She met and married George in Q1 1961 in Christchurch,

George was born in West Derby, Liverpool, on 11th March 1906 – How and where did they meet ?

and moved to Warrington where I was born in Q1 1962, but soon returned south to her home town of Ringwood where Richard was born in Q3 1964, and we eventually moved to Okeford Fitzpaine in 1965 to take over The Royal Oak, where the family was completed when James was born in Q4 1965.


It was here that we as a family, had some of the best days of our lives. Mum worked tirelessly behind the bar and in the garden and produced some of the best food for the skittle, dart and crib teams on the pub circuit.


The characters, parties and lock-ins still provide my brothers and me with great memories.

Mum once made some faggots and sausage rolls, put them in the oven, then went into the garden. She forgot about the food and when she returned the food was all black and charred so she put them in a warming display on the counter with a sign reading ”For sale -  Sassenach Haggis - 15p each”, sales for them were, unsurprisingly, rather slow!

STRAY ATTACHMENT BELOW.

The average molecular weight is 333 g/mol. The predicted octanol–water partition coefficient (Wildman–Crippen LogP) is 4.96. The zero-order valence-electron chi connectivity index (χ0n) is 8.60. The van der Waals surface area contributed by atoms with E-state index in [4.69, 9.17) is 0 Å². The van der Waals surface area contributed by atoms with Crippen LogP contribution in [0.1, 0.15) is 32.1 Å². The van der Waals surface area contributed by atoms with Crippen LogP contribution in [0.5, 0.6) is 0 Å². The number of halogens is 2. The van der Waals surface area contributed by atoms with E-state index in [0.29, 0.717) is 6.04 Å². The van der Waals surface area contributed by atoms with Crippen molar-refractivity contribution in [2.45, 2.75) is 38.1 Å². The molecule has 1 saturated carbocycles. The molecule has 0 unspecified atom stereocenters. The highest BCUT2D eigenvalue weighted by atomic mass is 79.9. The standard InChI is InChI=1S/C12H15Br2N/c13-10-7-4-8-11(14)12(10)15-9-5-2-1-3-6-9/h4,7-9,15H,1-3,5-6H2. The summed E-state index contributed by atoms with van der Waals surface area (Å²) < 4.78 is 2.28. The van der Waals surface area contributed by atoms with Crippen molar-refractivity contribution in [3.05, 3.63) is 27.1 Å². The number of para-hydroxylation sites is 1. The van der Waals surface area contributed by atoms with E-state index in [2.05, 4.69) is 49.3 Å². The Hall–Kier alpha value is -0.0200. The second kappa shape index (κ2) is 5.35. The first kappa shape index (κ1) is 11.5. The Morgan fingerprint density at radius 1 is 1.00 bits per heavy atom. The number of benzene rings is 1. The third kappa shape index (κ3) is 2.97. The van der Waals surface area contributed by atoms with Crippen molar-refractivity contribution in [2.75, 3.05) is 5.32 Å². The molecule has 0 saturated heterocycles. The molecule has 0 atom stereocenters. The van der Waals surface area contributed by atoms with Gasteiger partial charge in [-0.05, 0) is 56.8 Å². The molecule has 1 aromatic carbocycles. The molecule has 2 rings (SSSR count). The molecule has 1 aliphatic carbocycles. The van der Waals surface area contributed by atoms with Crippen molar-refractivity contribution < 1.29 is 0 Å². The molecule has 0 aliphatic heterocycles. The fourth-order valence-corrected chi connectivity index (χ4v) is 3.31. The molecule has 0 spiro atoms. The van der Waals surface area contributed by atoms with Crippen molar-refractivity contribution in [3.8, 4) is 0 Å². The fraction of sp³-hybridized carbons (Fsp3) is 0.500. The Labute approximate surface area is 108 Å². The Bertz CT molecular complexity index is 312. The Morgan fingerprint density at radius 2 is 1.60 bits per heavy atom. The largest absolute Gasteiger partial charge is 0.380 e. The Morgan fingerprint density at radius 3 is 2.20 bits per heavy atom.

In 1984, following the death of our father George – he lies in this Churchyard - we moved from the pub to the local Gaol, 75 The Cross, where Mum lived until she passed away.

She spent 58 years in the village, fully immersing herself into village life, and my brothers and I would like to think the villagers accepted Mum as one of the locals!